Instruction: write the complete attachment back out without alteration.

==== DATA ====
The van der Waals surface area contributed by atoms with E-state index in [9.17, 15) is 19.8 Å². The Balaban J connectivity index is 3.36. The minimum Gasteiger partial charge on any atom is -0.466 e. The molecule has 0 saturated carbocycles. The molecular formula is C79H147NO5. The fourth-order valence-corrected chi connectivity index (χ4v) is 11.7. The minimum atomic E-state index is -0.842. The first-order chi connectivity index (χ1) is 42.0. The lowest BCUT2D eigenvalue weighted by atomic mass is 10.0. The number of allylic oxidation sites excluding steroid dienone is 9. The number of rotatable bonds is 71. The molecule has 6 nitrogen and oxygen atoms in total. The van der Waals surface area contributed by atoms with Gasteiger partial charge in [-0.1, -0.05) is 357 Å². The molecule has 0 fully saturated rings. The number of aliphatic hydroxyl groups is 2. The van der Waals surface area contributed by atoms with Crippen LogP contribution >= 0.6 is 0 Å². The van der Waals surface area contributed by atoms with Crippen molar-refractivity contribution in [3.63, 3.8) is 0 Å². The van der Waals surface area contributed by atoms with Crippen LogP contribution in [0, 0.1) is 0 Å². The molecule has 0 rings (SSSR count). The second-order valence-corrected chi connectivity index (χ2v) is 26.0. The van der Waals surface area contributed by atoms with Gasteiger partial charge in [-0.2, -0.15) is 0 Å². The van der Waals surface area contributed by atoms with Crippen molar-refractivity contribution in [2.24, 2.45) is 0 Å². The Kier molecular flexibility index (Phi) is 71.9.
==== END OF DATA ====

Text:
The van der Waals surface area contributed by atoms with E-state index in [9.17, 15) is 19.8 Å². The Balaban J connectivity index is 3.36. The minimum Gasteiger partial charge on any atom is -0.466 e. The molecule has 0 saturated carbocycles. The molecular formula is C79H147NO5. The fourth-order valence-corrected chi connectivity index (χ4v) is 11.7. The minimum atomic E-state index is -0.842. The first-order chi connectivity index (χ1) is 42.0. The lowest BCUT2D eigenvalue weighted by atomic mass is 10.0. The number of allylic oxidation sites excluding steroid dienone is 9. The number of rotatable bonds is 71. The molecule has 6 nitrogen and oxygen atoms in total. The van der Waals surface area contributed by atoms with Gasteiger partial charge in [-0.1, -0.05) is 357 Å². The molecule has 0 fully saturated rings. The number of aliphatic hydroxyl groups is 2. The van der Waals surface area contributed by atoms with Crippen LogP contribution >= 0.6 is 0 Å². The van der Waals surface area contributed by atoms with Crippen molar-refractivity contribution in [3.63, 3.8) is 0 Å². The van der Waals surface area contributed by atoms with Crippen LogP contribution in [0, 0.1) is 0 Å². The molecule has 0 rings (SSSR count). The second-order valence-corrected chi connectivity index (χ2v) is 26.0. The van der Waals surface area contributed by atoms with Gasteiger partial charge in [-0.2, -0.15) is 0 Å². The van der Waals surface area contributed by atoms with Crippen molar-refractivity contribution in [2.24, 2.45) is 0 Å². The Kier molecular flexibility index (Phi) is 71.9.